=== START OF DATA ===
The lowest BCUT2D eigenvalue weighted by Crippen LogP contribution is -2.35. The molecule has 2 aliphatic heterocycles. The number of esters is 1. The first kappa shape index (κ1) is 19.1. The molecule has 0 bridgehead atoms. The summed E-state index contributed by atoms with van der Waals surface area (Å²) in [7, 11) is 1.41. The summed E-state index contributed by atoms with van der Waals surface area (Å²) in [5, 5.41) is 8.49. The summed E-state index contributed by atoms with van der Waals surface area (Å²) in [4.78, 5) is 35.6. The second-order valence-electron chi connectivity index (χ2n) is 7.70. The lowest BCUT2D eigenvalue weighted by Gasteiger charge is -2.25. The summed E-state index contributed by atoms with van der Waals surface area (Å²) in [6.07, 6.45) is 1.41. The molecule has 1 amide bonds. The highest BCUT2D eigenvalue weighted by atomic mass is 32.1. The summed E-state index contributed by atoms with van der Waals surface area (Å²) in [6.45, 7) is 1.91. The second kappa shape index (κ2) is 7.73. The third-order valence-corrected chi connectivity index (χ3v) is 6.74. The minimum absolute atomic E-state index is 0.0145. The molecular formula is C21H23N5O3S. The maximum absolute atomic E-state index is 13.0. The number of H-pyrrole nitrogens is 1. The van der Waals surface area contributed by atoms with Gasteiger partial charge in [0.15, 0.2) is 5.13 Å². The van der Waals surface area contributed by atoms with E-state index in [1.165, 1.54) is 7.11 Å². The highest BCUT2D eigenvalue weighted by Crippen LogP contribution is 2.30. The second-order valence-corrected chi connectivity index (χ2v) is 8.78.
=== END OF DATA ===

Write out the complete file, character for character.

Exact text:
The lowest BCUT2D eigenvalue weighted by Crippen LogP contribution is -2.35. The molecule has 2 aliphatic heterocycles. The number of esters is 1. The first kappa shape index (κ1) is 19.1. The molecule has 0 bridgehead atoms. The summed E-state index contributed by atoms with van der Waals surface area (Å²) in [7, 11) is 1.41. The summed E-state index contributed by atoms with van der Waals surface area (Å²) in [5, 5.41) is 8.49. The summed E-state index contributed by atoms with van der Waals surface area (Å²) in [4.78, 5) is 35.6. The second-order valence-electron chi connectivity index (χ2n) is 7.70. The lowest BCUT2D eigenvalue weighted by Gasteiger charge is -2.25. The summed E-state index contributed by atoms with van der Waals surface area (Å²) in [6.07, 6.45) is 1.41. The molecule has 1 amide bonds. The highest BCUT2D eigenvalue weighted by atomic mass is 32.1. The summed E-state index contributed by atoms with van der Waals surface area (Å²) in [6.45, 7) is 1.91. The second kappa shape index (κ2) is 7.73. The third-order valence-corrected chi connectivity index (χ3v) is 6.74. The minimum absolute atomic E-state index is 0.0145. The molecular formula is C21H23N5O3S. The maximum absolute atomic E-state index is 13.0. The number of H-pyrrole nitrogens is 1. The van der Waals surface area contributed by atoms with Gasteiger partial charge in [0.15, 0.2) is 5.13 Å². The van der Waals surface area contributed by atoms with E-state index in [1.165, 1.54) is 7.11 Å². The highest BCUT2D eigenvalue weighted by Crippen LogP contribution is 2.30. The second-order valence-corrected chi connectivity index (χ2v) is 8.78.